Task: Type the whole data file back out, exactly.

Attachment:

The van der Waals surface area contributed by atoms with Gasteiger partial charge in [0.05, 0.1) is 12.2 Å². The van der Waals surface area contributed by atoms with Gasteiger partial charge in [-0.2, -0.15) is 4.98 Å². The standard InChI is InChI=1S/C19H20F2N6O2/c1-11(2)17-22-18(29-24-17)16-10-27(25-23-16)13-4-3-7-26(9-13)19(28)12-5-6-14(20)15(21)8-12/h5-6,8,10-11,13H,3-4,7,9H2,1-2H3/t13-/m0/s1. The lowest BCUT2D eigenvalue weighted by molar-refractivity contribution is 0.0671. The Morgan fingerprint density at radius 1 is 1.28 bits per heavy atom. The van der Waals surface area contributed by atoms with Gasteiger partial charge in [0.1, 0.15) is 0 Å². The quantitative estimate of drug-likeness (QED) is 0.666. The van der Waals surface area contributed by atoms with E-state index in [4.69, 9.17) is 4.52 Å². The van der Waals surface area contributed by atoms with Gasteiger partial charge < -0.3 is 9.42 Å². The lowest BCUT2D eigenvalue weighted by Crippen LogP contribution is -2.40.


The van der Waals surface area contributed by atoms with Gasteiger partial charge in [0.05, 0.1) is 12.2 Å². The van der Waals surface area contributed by atoms with Gasteiger partial charge in [-0.2, -0.15) is 4.98 Å². The standard InChI is InChI=1S/C19H20F2N6O2/c1-11(2)17-22-18(29-24-17)16-10-27(25-23-16)13-4-3-7-26(9-13)19(28)12-5-6-14(20)15(21)8-12/h5-6,8,10-11,13H,3-4,7,9H2,1-2H3/t13-/m0/s1. The lowest BCUT2D eigenvalue weighted by molar-refractivity contribution is 0.0671. The Morgan fingerprint density at radius 1 is 1.28 bits per heavy atom. The van der Waals surface area contributed by atoms with Gasteiger partial charge in [0.1, 0.15) is 0 Å². The quantitative estimate of drug-likeness (QED) is 0.666. The van der Waals surface area contributed by atoms with E-state index in [4.69, 9.17) is 4.52 Å². The van der Waals surface area contributed by atoms with Gasteiger partial charge < -0.3 is 9.42 Å². The lowest BCUT2D eigenvalue weighted by Crippen LogP contribution is -2.40.